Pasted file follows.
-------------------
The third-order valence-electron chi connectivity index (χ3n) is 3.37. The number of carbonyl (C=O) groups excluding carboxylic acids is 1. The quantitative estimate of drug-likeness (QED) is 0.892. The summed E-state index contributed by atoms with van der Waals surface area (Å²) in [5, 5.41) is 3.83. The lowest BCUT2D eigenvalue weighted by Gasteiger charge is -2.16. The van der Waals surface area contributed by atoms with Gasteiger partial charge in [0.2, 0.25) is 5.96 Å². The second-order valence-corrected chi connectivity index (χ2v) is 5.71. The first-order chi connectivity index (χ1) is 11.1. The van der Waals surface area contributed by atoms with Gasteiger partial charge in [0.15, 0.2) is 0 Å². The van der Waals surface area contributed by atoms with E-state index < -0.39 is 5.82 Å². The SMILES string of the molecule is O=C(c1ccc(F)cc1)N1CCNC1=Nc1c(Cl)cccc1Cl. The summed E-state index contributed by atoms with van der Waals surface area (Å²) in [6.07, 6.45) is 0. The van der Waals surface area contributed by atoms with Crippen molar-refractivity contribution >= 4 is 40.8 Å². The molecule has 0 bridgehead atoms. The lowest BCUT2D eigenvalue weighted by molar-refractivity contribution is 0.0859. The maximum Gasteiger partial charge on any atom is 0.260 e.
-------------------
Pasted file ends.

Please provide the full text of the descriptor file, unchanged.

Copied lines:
The third-order valence-electron chi connectivity index (χ3n) is 3.37. The number of carbonyl (C=O) groups excluding carboxylic acids is 1. The quantitative estimate of drug-likeness (QED) is 0.892. The summed E-state index contributed by atoms with van der Waals surface area (Å²) in [5, 5.41) is 3.83. The lowest BCUT2D eigenvalue weighted by Gasteiger charge is -2.16. The van der Waals surface area contributed by atoms with Gasteiger partial charge in [0.2, 0.25) is 5.96 Å². The second-order valence-corrected chi connectivity index (χ2v) is 5.71. The first-order chi connectivity index (χ1) is 11.1. The van der Waals surface area contributed by atoms with Gasteiger partial charge in [0.15, 0.2) is 0 Å². The van der Waals surface area contributed by atoms with E-state index < -0.39 is 5.82 Å². The SMILES string of the molecule is O=C(c1ccc(F)cc1)N1CCNC1=Nc1c(Cl)cccc1Cl. The summed E-state index contributed by atoms with van der Waals surface area (Å²) in [6.07, 6.45) is 0. The van der Waals surface area contributed by atoms with Crippen molar-refractivity contribution >= 4 is 40.8 Å². The molecule has 0 bridgehead atoms. The lowest BCUT2D eigenvalue weighted by molar-refractivity contribution is 0.0859. The maximum Gasteiger partial charge on any atom is 0.260 e.